I scored a copy of Clutch’s ace new album, From Beale Street to Oblivion, a couple of days ago, and have been doing some serious head-banging and singing along with it while driving ever since. I’d be hard pressed to think of a walloping contemporary rock band anywhere near as good a Clutch: they blend outstanding lyrical imagery with ferociously swinging rock riffery like nobody’s business. It’s like something lifted straight out of 1974, only with better production values and fewer hippies. I see the blues-laced Beale Street sitting pretty as the third of a troika of legendary albums produced by this Maryland-bred crew of rock roustabouts, alongside its predecessor, Robot Hive/Exodus, and 1998’s sterling The Elephant Riders. Those three records offer particularly effective blends of power and finesse: the songwriting and melodies are richer than on any of the other Clutch elpees, the production mines the ever-fine line between live oomph and studio polish, and the performances just flat out blow the roof off of whatever you choose to experience them in. Sterling sounds, all around. Highly recommended for the rock fan in your life, no matter what flavor they prefer: I know blues hounds, metalheads, stoner rockers, hardcore kids and lawyerly moms who respond to the solid grooves that Clutch offer. Give ’em a shot.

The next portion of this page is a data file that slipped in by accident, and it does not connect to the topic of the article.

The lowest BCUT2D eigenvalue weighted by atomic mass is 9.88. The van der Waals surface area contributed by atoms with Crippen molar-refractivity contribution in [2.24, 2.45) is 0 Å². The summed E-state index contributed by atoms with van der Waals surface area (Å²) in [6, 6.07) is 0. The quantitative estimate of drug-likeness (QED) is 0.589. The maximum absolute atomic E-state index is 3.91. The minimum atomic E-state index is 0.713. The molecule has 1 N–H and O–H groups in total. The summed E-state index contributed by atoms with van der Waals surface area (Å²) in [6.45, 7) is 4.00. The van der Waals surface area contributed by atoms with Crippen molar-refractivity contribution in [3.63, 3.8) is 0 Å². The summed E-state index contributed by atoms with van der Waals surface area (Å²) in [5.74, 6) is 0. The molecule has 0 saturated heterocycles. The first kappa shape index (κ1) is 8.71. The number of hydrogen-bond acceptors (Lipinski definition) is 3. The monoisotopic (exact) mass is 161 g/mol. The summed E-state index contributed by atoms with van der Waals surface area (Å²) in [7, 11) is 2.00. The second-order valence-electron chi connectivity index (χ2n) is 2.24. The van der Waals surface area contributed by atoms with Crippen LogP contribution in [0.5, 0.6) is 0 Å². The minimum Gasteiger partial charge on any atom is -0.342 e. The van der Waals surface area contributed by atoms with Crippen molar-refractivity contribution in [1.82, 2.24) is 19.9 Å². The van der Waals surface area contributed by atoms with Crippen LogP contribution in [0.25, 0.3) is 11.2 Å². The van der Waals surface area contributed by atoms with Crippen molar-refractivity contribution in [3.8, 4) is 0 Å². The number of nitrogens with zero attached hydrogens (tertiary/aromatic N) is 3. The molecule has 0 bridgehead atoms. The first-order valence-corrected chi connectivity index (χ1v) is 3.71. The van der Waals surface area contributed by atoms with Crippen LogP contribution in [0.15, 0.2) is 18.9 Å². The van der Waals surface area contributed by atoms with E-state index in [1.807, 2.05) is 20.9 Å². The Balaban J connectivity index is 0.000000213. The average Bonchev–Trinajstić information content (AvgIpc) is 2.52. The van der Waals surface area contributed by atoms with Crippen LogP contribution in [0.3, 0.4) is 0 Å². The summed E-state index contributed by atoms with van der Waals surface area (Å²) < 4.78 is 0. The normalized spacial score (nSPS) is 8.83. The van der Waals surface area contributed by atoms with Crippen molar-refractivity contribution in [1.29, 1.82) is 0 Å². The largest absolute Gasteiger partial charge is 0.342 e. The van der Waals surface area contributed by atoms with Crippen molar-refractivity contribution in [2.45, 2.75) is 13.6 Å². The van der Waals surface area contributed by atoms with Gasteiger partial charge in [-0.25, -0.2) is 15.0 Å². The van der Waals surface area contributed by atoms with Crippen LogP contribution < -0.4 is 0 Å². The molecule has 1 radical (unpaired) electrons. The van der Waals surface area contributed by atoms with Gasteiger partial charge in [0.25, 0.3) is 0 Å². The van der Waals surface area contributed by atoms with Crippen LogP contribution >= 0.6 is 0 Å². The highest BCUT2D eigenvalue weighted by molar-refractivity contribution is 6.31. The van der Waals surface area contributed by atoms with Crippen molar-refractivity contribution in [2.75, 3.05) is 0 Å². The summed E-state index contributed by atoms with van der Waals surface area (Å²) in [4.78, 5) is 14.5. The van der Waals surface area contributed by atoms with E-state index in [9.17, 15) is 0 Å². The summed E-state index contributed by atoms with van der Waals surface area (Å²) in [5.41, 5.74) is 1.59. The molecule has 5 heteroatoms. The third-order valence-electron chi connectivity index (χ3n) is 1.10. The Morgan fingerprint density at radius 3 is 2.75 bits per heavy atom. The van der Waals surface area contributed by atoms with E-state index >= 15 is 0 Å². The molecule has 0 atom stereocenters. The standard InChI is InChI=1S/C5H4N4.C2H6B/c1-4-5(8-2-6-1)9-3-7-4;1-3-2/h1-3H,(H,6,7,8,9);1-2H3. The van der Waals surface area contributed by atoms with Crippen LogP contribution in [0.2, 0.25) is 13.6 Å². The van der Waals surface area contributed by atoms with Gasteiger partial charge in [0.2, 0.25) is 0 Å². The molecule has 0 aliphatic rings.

I also got the Fall’s Reformation Post-TLC, about which I had posted earlier, when I was still in full anticipation mode. It lived up the advance billing: it’s rough, rugged, nasty, surly and more edgy than any Fall albums in quite some time. The version of the group that crafted the album is currently on tour in England, winning rave reviews from some pretty picky fans. Thing is, the band is so transient and singer-songwriter-mastermind Mark E. Smith is so mercurial that there’s always an element of worry about such a seemingly successful line-up: some concert attendees have noted that American bassist Rob Barbato seems to be in some sort of a visible, palpable, uncomfortable hot seat with his boss on stage. Which is too bad, since I hope he’s got the gumption to stick out the on-stage abuse after the tour ends. I think he was the best part of the latest album, and would love to see him hang around long enough to anchor at least one U.S. tour where I could see him work his four-string magic in person. Fingers crossed . . . since they’ve got two bassists in the band now, so it would be pretty easy for MES to drop one without having to hire a replacement